About a fifth of the startups funded by UpWest have female founders, compared to 9% of startups as a whole, according to a report by the Harvard Business Review. Those sparse statistics also play out at tech conventions, which can be overwhelmingly male.
Boaz Katz, a co-founder of Bizzabo, which facilitates tech for large events, posted on Facebook last week that a tech conference in Israel had nearly no women.

“There are 200 people here,” he wrote. “Guess what? There are only two women here. Two. Everyone else is men… The only thing going through my head is the word ‘shame.’ We should be ashamed of ourselves that this is the situation in our industry.”

After seeing the post, a friend of Katz’s, tech entrepreneur Yonatan Zur, started a project called ‘Let’s Get to 51%,’ which aims to make that the percentage of women founders in tech.

The project allows women entrepreneurs to schedule meetings with experienced Israeli and American tech executives who have reserved slots in their schedule for that purpose.

By the morning after Katz’s post, 17 people had offered meetings. Two days later the number was around 80.
“Everyone understands there’s a problem and is willing to help,” Zur said.

Mandatory service in the IDF, which affords women tech training, may give them a leg up in the field. The Intelligence Unit 8200, a semi-prep school for Israel’s startup scene, has a large percentage of women.

Yasmin Lukatz, Israel Collaboration Network (ICON) founder, a nonprofit that connects Israeli entrepreneurs to resources and investors in Silicon Valley, said Israeli women aren’t fazed by men she called “douchebags.”

“They are strong even when they’re being discriminated against by an investor who wants to meet them in a bar,” she said in an interview at the expansive and glitzy campus of the JCC in Palo Alto, itself a testament to the Jewish and Israeli money washing into Northern California. “They’re strong and will not be intimidated by it, and know their worth.”

ICON’s partners include the JCC, various tech and law companies, the Israeli-American Council and the Israeli government’s Economic Mission to the West Coast.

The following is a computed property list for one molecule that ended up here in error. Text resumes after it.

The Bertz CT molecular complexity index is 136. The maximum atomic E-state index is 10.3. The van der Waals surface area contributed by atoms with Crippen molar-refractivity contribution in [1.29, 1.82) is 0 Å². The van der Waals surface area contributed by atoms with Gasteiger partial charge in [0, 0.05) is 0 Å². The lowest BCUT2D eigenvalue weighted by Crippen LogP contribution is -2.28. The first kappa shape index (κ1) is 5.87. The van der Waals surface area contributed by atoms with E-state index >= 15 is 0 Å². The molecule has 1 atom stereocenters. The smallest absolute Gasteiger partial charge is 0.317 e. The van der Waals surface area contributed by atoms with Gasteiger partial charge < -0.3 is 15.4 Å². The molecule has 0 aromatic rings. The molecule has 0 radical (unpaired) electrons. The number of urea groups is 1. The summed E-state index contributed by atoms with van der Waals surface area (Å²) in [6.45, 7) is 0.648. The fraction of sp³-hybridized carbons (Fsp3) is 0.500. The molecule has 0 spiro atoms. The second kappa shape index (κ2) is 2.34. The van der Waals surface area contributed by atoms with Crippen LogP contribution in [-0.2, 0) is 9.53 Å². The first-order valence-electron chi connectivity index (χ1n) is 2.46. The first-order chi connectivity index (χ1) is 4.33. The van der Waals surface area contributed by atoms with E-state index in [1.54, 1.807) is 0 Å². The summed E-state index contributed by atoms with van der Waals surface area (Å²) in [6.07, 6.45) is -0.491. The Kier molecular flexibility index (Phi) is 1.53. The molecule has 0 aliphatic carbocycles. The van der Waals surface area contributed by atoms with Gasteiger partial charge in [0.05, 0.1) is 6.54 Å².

But female activists added that the onus shouldn’t be only on women to break into tech. Shaked said it’s hard even for women entrepreneurs to leave behind the traditional expectations of a wife and mother. The trips she offers are a week long, she said, in part because women have hinted to her that they won’t leave their children for a longer period.

Shaked knows the feeling – and wishes men would more equitably share the responsibilities of parenting.

“I know men want to play a key role in their families. I hope men will say, ‘I don’t want to go more than a week.’ I wish there weren’t these problems, to educate women to not be in the house for more than a week.”

Lukatz added that male employers should look harder for qualified women to hire.

“Women’s empowerment is not just for women, but the men need to see it, too,” she said. Men who complain that it’s hard to find women engineers to hire, she added, need to persist.

“Don’t give up just because it’s challenging,” Lukatz said. “Think about your daughter. Once men become fathers to girls, they work harder on creating a better world for their daughters.”

Join Jerusalem Post Premium Plus now for just $5 and upgrade your experience with an ads-free website and exclusive content. Click here>>

Related Content

A MAN wearing a kippa waits for the start of a demonstration against antisemitism at Berlin’s Brande
June 20, 2019
American tourist attacked in Berlin after saying he was Jewish


Cookie Settings